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Black poplar (Populus nigra)

Diputación de Málaga

Black poplar (Populus nigra)


It is a deciduous tree (losing its leaves in autumn) with an erect and cylindrical trunk, and a great bearing (up to 30m high). The canopy is ovoid, wide and irregular. The trunk is usually straight but it can bend with time. The bark is greyish and smooth when it is young, but it cracks lengthwise and turns brown and wrinkled with age. The leaves are simple, lacks fur and they are scattered on the stems, giving the glass a slightly dense appearance. The leaf blade is green on both faces in a triangular shape. They are very wide on the base and ends in a tip. The flowers are grouped in hanging lateral inflorescences (aments). The fruits are  green-coloured capsules and they also grouped forming branches.


The black poplar is a fast growing tree which usually does not live more than 100 years. It is a riverbank species (associated to river streams) which needs wet and little compact soils.  In dryer soils, it does not grow much. It bears seasonally flooding grounds. It can not stand shade and prefers the sun. It resists low temperatures and is indifferent to the type of soil, so it can develop on alkaline or acid substrates.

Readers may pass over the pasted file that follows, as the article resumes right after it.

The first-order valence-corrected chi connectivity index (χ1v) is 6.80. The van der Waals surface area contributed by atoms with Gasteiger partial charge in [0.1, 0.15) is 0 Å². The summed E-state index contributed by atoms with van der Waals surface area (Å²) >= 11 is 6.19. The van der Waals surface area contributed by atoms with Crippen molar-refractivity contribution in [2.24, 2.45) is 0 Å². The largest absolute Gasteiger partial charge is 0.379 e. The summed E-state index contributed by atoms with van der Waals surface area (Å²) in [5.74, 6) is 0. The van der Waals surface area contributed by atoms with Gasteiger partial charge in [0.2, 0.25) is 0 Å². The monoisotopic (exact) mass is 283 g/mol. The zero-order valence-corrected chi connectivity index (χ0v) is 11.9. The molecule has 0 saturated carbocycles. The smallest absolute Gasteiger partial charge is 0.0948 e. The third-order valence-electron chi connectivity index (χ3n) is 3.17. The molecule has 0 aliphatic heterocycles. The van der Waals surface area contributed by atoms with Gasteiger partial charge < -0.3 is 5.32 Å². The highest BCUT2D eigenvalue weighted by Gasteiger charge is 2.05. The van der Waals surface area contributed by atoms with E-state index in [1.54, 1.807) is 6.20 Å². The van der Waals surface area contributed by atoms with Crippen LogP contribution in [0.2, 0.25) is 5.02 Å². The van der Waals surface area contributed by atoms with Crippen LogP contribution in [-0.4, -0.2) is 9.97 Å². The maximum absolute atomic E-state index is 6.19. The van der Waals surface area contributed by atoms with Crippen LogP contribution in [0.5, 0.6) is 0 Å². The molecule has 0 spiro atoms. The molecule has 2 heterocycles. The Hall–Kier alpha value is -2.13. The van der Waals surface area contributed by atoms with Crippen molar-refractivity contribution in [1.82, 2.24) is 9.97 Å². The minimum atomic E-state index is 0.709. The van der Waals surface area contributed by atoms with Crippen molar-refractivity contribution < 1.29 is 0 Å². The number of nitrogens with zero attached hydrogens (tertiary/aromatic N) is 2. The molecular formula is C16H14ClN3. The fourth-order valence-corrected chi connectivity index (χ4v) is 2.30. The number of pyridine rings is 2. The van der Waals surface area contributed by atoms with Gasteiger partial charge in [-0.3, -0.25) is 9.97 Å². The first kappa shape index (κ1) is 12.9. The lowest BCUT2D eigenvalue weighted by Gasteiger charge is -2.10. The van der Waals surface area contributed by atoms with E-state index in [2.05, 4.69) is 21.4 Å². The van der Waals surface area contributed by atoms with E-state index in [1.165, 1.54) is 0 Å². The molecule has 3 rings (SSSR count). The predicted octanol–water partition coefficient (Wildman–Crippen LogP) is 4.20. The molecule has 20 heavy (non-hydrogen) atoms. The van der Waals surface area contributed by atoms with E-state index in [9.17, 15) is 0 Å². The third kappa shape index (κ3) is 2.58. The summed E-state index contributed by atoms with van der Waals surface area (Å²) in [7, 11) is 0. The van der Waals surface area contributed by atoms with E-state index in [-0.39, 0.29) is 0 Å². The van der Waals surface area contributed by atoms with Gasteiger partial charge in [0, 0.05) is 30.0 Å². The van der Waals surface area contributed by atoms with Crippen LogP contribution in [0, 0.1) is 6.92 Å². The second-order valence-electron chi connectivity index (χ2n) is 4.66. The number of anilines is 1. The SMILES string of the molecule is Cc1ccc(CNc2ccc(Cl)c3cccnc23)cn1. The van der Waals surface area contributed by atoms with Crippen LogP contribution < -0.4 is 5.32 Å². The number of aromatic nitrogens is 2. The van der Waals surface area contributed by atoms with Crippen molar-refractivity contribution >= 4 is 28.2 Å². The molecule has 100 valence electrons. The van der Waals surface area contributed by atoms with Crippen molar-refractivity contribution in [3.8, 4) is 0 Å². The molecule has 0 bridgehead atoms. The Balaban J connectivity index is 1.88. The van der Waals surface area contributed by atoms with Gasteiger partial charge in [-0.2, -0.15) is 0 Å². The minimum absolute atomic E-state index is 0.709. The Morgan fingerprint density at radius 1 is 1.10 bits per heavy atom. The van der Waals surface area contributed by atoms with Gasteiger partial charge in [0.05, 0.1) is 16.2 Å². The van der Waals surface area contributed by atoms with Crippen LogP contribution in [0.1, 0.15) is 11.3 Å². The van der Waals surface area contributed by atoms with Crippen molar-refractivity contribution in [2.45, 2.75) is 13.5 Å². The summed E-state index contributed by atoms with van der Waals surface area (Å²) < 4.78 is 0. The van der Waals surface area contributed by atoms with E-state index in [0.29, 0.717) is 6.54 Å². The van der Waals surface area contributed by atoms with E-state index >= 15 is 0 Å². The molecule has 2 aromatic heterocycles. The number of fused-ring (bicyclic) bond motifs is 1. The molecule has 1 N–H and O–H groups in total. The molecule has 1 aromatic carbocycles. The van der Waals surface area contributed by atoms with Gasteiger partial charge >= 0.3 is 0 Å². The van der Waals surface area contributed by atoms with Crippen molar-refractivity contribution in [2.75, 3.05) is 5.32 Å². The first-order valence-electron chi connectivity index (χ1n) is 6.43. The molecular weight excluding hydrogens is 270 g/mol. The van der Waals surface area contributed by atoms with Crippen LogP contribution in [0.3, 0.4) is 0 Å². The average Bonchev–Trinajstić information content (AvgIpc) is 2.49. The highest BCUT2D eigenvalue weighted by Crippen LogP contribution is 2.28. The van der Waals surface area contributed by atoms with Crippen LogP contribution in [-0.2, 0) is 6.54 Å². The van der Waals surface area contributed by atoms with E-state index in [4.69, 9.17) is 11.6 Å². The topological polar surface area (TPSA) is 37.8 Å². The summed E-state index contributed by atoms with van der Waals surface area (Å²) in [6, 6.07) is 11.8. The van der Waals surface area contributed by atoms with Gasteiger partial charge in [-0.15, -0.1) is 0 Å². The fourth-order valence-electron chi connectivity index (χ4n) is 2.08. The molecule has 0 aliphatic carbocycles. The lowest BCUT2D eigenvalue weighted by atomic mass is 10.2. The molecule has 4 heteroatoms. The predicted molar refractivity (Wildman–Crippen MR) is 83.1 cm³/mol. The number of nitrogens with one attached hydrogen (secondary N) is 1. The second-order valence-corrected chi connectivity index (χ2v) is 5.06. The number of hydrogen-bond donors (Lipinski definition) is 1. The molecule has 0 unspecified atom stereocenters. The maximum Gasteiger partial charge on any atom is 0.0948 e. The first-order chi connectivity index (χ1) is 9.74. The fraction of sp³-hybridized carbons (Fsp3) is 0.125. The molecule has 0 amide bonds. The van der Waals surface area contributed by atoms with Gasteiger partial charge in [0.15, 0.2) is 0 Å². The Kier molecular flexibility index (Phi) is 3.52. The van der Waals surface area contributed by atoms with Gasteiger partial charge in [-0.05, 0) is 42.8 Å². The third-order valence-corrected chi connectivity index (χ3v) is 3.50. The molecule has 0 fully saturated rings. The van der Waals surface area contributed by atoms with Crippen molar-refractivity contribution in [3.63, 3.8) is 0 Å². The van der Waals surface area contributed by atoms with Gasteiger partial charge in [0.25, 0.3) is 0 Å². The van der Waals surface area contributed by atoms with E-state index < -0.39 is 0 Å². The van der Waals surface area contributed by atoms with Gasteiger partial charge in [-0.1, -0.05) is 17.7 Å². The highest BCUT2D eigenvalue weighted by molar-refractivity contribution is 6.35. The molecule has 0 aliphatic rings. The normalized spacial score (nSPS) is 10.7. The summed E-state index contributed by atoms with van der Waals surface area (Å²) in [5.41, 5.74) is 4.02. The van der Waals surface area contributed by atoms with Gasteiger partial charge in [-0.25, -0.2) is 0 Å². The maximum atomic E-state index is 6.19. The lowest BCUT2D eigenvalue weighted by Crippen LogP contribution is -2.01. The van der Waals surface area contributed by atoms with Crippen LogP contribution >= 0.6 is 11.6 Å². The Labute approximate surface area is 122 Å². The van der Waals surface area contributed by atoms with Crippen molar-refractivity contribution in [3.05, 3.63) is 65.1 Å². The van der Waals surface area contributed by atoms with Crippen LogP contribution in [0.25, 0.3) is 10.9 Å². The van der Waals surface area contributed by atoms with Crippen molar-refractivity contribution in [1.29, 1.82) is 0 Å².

It is a dioecious species (there are male and female trees). The flowering occurs from February to March, before the leaves sprout. The pollination is helped by the wind. The fruits are formed between April and May. When they mature, they release some tiny seeds (about 2 mm sized) which present large cottony fur helping them to keep suspended in the air and to be transported very far by the wind. It can commonly be confused with pollen.


It is a common species in the province; practically associated to all the Malaga water courses, although it is more abundant in those existing in well structured riverbank forests. In the Great Path, great representations of this species can be seen in the Northern area of this province and in the Ronda mountain ranges, in stages 14 to 19 and 23 to 26.


Because of its fast growth, its soft and light wood, it has always been considered useful for the fabrication of paper pulp, planks and light packaging. That is the reason why it is a tree with industrial use and that it is considered as a forest crop in some areas. Its wood is also used in imagery. The so-called "populous ointment" is made from its yolks, which relieves and reduces haemorrhoids. The bark is also used to tan and tint of green or yellow colour. It is very appreciated in mycology and is already associated with the production of the famous poplar mushroom.


It can be confused with the white poplar from which it differs by the leaf's underside.  In the black poplar, it is shiny green whereas in the white poplar it is whitish or silvered. In autumn, the black poplar turns yellow when the leaves fall, whereas the white poplar does not. 

Plant Life > Trees, Bushes and Herbaceous Plants
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